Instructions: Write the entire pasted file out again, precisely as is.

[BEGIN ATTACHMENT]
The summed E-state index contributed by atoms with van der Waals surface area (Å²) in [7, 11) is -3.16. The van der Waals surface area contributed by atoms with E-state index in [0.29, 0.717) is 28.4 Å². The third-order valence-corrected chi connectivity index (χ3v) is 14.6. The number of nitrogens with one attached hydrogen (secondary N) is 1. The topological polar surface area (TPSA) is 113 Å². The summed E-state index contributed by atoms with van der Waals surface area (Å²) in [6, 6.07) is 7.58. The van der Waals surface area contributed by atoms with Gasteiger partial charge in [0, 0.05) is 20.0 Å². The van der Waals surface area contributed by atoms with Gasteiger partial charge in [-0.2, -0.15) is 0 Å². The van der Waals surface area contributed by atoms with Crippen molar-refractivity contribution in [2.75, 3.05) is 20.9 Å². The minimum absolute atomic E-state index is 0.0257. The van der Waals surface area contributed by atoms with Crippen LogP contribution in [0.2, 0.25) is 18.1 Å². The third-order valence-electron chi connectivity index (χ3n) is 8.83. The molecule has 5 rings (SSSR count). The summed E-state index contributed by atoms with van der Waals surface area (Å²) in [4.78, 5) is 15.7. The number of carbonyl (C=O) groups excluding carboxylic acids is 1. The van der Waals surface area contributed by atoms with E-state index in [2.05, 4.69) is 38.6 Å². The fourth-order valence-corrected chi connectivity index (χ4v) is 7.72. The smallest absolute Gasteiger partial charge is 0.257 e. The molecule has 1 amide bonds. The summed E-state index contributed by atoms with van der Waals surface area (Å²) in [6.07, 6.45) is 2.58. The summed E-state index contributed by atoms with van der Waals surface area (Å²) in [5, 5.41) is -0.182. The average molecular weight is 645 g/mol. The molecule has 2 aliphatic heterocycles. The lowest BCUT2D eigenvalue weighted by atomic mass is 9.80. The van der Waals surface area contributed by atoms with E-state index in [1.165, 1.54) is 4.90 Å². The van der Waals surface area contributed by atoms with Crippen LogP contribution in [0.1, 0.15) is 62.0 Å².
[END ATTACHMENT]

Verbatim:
The summed E-state index contributed by atoms with van der Waals surface area (Å²) in [7, 11) is -3.16. The van der Waals surface area contributed by atoms with E-state index in [0.29, 0.717) is 28.4 Å². The third-order valence-corrected chi connectivity index (χ3v) is 14.6. The number of nitrogens with one attached hydrogen (secondary N) is 1. The topological polar surface area (TPSA) is 113 Å². The summed E-state index contributed by atoms with van der Waals surface area (Å²) in [6, 6.07) is 7.58. The van der Waals surface area contributed by atoms with Gasteiger partial charge in [0, 0.05) is 20.0 Å². The van der Waals surface area contributed by atoms with Gasteiger partial charge in [-0.2, -0.15) is 0 Å². The van der Waals surface area contributed by atoms with Crippen molar-refractivity contribution in [2.75, 3.05) is 20.9 Å². The minimum absolute atomic E-state index is 0.0257. The van der Waals surface area contributed by atoms with Crippen LogP contribution in [0.2, 0.25) is 18.1 Å². The third-order valence-electron chi connectivity index (χ3n) is 8.83. The molecule has 5 rings (SSSR count). The summed E-state index contributed by atoms with van der Waals surface area (Å²) in [4.78, 5) is 15.7. The number of carbonyl (C=O) groups excluding carboxylic acids is 1. The van der Waals surface area contributed by atoms with E-state index in [2.05, 4.69) is 38.6 Å². The fourth-order valence-corrected chi connectivity index (χ4v) is 7.72. The smallest absolute Gasteiger partial charge is 0.257 e. The molecule has 1 amide bonds. The summed E-state index contributed by atoms with van der Waals surface area (Å²) in [6.07, 6.45) is 2.58. The summed E-state index contributed by atoms with van der Waals surface area (Å²) in [5, 5.41) is -0.182. The average molecular weight is 645 g/mol. The molecule has 2 aliphatic heterocycles. The lowest BCUT2D eigenvalue weighted by atomic mass is 9.80. The van der Waals surface area contributed by atoms with E-state index in [1.165, 1.54) is 4.90 Å². The van der Waals surface area contributed by atoms with Crippen LogP contribution in [0.1, 0.15) is 62.0 Å².